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Court Bars Life Without Parole for Juveniles in Non-Homicides

By Mark Walsh — May 17, 2010 2 min read

The U.S. Supreme Court today ruled that a sentence of life in prison without parole for a juvenile offender in a non-homicide case violates the Eighth Amendment’s prohibition against cruel and unusual punishment.

The court ruled 6-3 in favor of Terrance Jamar Graham, a Florida man, now 23, who was sentenced to life without parole for a series of robberies he committed at ages 16 and 17, although only five justices backed the broader Eighth Amendment ruling.

“Life in prison without the possibility of parole gives no chance for fulfillment outside prison walls, no chance for reconciliation with society, no hope,” Justice Anthony M. Kennedy wrote in the majority opinion in Graham v. Florida (Case No. 08-7412). “A young person who knows that he or she has no chance to leave prison before life’s end has little incentive to become a responsible individual.”

The decision continues the logic of a 2005 ruling, in Roper v. Simmons, that prohibited the death penalty for offenders who committed their crimes before age 18. In Roper, the court ruled 5 to 4, with Justice Kennedy writing for the majority, that both a national consensus and research on the adolescent brain make it “misguided to equate the failings of a minor with those of an adult.”

Justice Kennedy said today in Graham that “no recent data provide reason to reconsider the court’sobservations in Roper about the nature of juveniles. ... Developments in psychology and brain science continue to show fundamental differences between juvenile and adult minds. ... Juveniles are more capable of change than are adults, and their actions are less likely to be evidence of irretrievably depraved character than are the actions of adults.”

Kennedy also noted that it is the policy of some prisons to “withhold counseling, education, and rehabilitation programs for those who are ineligible for parole consideration,” which he said in the case of juvenile offenders in that category leads to the “perverse consequence” that the offender’s lack of maturity is reinforced by his prison term.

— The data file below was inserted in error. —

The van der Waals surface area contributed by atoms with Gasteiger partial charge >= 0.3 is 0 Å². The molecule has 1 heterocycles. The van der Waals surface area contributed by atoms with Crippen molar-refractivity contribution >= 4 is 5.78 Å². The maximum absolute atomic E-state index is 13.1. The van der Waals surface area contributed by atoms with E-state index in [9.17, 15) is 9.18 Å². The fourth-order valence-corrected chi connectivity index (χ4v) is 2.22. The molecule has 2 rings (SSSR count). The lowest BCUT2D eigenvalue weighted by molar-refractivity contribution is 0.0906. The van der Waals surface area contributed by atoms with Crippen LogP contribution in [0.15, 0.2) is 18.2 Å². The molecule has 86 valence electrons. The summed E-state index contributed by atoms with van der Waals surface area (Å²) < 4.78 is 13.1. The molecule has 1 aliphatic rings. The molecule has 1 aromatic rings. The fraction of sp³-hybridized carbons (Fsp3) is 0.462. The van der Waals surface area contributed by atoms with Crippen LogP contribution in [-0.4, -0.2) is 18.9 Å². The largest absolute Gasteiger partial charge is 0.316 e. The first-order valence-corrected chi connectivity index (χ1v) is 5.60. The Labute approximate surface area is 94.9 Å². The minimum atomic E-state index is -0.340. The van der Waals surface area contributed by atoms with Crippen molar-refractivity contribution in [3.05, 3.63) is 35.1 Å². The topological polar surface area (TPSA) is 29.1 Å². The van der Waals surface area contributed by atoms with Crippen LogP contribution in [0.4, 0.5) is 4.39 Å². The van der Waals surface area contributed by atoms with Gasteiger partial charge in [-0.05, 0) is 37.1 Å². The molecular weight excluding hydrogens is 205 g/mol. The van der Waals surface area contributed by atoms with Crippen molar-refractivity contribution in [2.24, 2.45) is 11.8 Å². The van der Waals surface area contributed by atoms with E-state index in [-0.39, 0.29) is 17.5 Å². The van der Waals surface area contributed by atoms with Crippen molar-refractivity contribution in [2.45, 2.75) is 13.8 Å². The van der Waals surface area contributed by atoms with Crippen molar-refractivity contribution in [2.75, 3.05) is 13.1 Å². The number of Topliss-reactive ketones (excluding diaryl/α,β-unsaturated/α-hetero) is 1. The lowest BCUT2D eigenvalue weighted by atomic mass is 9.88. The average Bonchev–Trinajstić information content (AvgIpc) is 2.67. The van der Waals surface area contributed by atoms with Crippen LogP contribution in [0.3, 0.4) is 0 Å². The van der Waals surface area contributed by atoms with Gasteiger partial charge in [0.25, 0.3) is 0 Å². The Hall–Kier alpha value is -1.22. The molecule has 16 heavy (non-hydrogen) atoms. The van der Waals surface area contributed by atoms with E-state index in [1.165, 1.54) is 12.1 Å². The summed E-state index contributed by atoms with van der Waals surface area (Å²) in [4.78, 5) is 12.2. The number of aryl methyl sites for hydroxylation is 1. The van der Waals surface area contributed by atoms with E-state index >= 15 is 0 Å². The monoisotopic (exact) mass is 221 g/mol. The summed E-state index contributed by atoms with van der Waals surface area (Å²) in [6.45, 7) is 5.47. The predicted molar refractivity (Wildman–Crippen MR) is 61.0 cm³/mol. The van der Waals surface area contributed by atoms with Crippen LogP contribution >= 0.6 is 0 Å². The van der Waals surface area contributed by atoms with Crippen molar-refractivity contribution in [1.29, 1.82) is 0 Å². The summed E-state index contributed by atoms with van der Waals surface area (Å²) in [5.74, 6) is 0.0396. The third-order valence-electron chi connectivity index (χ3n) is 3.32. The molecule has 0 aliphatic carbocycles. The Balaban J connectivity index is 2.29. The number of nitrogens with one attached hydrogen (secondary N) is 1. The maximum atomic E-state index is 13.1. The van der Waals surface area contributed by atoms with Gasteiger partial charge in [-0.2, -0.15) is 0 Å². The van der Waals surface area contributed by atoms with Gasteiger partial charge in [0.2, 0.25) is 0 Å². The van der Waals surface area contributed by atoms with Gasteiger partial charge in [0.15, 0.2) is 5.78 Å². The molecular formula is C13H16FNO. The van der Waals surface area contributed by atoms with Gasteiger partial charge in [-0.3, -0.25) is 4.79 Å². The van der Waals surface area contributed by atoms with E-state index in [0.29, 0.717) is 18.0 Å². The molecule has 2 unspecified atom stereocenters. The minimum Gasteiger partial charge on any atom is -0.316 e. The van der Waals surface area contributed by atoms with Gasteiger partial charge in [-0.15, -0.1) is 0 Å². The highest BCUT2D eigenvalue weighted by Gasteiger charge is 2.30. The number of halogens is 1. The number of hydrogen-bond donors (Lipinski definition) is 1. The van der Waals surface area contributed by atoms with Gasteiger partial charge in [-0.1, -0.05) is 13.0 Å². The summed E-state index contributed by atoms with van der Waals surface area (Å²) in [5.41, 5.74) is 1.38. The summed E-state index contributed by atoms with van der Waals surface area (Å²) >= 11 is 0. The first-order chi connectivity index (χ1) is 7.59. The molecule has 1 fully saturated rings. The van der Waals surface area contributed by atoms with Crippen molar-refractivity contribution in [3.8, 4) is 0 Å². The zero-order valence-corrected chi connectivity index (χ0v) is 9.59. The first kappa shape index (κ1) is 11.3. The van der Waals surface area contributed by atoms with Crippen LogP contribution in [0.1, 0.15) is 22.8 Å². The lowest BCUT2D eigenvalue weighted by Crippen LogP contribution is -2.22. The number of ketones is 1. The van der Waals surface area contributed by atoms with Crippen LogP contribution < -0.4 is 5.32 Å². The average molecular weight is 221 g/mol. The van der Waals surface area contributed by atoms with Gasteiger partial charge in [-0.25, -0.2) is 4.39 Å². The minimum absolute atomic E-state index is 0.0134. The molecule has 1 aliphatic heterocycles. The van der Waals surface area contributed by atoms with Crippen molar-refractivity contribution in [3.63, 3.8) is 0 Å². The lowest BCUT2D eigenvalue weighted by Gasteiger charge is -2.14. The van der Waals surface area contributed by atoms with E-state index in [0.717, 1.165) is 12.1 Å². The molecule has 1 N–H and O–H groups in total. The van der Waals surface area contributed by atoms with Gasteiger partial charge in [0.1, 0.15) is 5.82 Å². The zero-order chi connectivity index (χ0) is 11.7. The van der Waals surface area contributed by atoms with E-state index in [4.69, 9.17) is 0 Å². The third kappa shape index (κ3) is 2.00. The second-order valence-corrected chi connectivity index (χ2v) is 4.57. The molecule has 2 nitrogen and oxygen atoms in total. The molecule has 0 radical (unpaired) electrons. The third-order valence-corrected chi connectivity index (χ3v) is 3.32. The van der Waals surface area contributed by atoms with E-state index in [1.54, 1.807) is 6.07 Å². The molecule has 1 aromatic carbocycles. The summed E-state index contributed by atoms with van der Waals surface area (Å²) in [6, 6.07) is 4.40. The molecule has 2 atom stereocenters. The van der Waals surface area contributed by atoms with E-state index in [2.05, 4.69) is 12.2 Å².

Similar points were made in a friend-of-the-court brief filed on Graham’s side by a group of educators.

Kennedy’s opinion was signed by Justices John Paul Stevens, Ruth Bader Ginsburg, Stephen G. Breyer, and Sonia Sotomayor. Chief Justice John G. Roberts Jr. concurred in the outcome, but said he would not adopt the broad, categorical rule of the majority.

Justice Clarence Thomas, in a dissent joined by Justices Antonin Scalia and Samuel A. Alito Jr., said the majority “insists that the standards of American society have evolved such that the Constitution now requires” the prohibition it adopted today.

“The news of this evolution will, I think, come as a surprise to the American people,” Justice Thomas said. “Congress, the District of Columbia, and 37 States allow judges and juries to consider this sentencing practice in juvenile nonhomicide cases, and those judges and juries have decided to use it in the very worst cases they have encountered.”

The court today unanimously dismissed the appeal in a companion case that had raised the same issue, Sullivan v. Florida (No. 09-7621). The court gave no reason for the dismissal, but it was evident during oral arguments last November that the case of Joe Harris Sullivan, who was sentenced to life without parole at age 13 for the rape and beating of a 72-year-old woman, presented some procedural difficulties. It is possible that Sullivan will benefit from the ruling in Graham’s case.

A version of this news article first appeared in The School Law Blog.

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